Vintage toy collections can put everything upside down. Vintage toys will sometimes not depreciate, but appreciate in value as time goes by! There are numerous objects in my collection which are now worth waaaay more than what they were when they were on sale originally and some even more than what I paid for just a few years ago. So make sure you know what you’re insured against. The price you paid, the original price (which can sometimes be hard to determine) or the current market value. Some insurance policies will pay out the price you paid or the market value if that can be determined, but you will either need proof of payment or an expert appraisal. As far as proof of payment is concerned, make sure you agree as what constitutes as proof of payment. Do you need an official invoice, is a printout of the eBay auction and an accompanying PayPal statement or credit card statement enough? The devil is in the details, and oftentimes the fine print will be ambiguous. Also, if you do try and get an appraisal, evaluation/taxation for your collection, make sure your insurance company recognizes the person or company doing the valuation as qualified to do so.
Two more great tips: Instead of just making photos of the individual items in your collection, also be sure to make photos of your collection as a whole, so that you have actual proof you actualy own all that stuff and that it’s in your house. Even better, whip out your iPhone or Android smartphone and make a video! Film the inside of your house, walk into the room where you keep your collection and film every item. Lots of people have smartphones or tablets these days and you can be done in a couple of minutes, so there’s really no excuse. Whether disaster strikes or not, you will also have a nice video keep sake of your collection that you can hopefully look back at in the distant future.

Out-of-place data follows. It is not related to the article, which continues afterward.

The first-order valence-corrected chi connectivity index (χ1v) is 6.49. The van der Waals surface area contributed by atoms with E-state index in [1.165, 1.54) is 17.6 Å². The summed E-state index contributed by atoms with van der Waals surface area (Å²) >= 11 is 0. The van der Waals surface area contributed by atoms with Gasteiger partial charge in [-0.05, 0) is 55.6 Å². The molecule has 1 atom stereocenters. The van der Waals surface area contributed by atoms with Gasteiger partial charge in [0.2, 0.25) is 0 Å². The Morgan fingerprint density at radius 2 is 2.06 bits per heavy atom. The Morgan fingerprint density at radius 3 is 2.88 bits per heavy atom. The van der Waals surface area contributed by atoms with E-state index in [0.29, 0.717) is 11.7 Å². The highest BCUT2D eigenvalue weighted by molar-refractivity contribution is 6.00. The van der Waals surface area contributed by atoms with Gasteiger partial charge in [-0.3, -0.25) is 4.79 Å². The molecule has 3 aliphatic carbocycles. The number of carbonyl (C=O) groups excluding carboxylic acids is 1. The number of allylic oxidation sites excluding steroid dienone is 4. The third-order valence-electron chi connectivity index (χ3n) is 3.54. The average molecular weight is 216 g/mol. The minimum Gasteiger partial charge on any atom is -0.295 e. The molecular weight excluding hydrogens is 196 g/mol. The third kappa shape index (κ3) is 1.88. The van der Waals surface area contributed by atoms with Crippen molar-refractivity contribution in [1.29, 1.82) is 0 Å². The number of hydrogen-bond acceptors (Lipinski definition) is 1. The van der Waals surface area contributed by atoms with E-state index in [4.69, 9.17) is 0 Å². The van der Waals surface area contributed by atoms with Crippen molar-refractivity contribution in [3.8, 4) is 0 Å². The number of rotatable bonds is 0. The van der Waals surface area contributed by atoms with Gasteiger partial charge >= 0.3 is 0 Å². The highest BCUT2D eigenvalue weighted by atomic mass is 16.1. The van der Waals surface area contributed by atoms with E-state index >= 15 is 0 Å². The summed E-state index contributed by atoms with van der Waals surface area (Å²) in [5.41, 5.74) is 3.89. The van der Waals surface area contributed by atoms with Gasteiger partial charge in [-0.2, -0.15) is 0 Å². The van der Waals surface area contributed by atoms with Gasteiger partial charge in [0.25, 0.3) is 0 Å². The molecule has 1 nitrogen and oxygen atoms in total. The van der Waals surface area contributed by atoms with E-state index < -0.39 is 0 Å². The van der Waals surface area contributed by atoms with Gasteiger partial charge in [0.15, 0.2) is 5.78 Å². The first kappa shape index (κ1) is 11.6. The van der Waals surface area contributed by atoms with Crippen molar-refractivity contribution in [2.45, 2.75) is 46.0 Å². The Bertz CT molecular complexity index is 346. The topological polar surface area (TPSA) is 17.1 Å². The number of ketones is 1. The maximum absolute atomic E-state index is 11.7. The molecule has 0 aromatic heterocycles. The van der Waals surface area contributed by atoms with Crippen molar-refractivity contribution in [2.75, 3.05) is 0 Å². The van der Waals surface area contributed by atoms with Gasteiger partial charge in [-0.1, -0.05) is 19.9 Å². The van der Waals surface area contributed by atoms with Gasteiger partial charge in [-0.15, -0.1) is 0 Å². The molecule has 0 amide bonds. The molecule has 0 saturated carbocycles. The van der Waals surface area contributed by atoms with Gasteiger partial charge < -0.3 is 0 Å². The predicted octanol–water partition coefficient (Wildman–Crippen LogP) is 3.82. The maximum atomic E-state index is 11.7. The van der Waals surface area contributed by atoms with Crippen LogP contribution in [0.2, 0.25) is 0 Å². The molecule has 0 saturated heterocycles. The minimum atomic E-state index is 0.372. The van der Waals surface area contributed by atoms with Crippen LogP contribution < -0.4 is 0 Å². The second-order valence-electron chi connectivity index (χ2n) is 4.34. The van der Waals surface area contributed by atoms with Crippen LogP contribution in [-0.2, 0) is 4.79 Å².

The second tip is regarding your records. Make sure you have a copy/backup of your records off site somewhere. If a Boeing 747 lands on your house, chances are your computer and all the records you spent hours and hours compiling will be destroyed as well! Not good. There are various easy ways to keep an offsite copy. An easy way is to have some sort of cloud storage like e.g. Dropbox that keeps a synchronized copy of your data in the cloud. If you have a database, chances are it’s hosted somewhere. Don’t assume your hosting provider has a perfect backup in place and make regular dumps/exports of your database and preferrably, find some way to automate that procedure.
Thanks to argus and Zenith for these tips!
“New Year’s Resolutions”
Now it’s time to come clean. Our current insurance policy only covers a fraction of the amount I have invested in my collection. Also, despite the fact that I have been keeping records in a spreadsheet, I have not been keeping them in a structured or organized manner. That’s my bad. I can probably calculate the total value from my spreadsheet, but the information is not recorded in such a fashion that allows me to easily calculate the total value. Also, I have been seriously slacking off when it came to recording my acquisitions in the past twelve months. Yeah… Not so meticulous as I had lead you to believe. Not even that, but I also still have not taken out an insurance specifically for my vintage toy collection. If my house burns down, if there’s water damage, if it gets stolen I will probably only end up with just a fraction of its current worth from my insurance company. I’m sure some of you reading this are in the same boat as I am….
At the beginning of this year I made a promise to myself to make 2012 the year where I straighten this shit out. I set myself to the task to of re-recording each and every item that I have in my collection, make new photos, record the prices paid, proof of payments etc. This time, though, I would not use a spreadsheet application, but record everything in a database. If you’re not technically inclined, a database is more or less a spreadsheet on steroids. It’s probably the best way to keep records of information of any kind (although you can do a lot with spreadsheets as well if you’re a power user). I’m an IT techie, so I was fortunate enough to be able to create a database scheme and populate it with all my collection records without anyone’s help. I’m currently about half way photographing all the items in my collection and importing them into the database, adding all the necessary info like item name, year of release, price paid, etc. etc.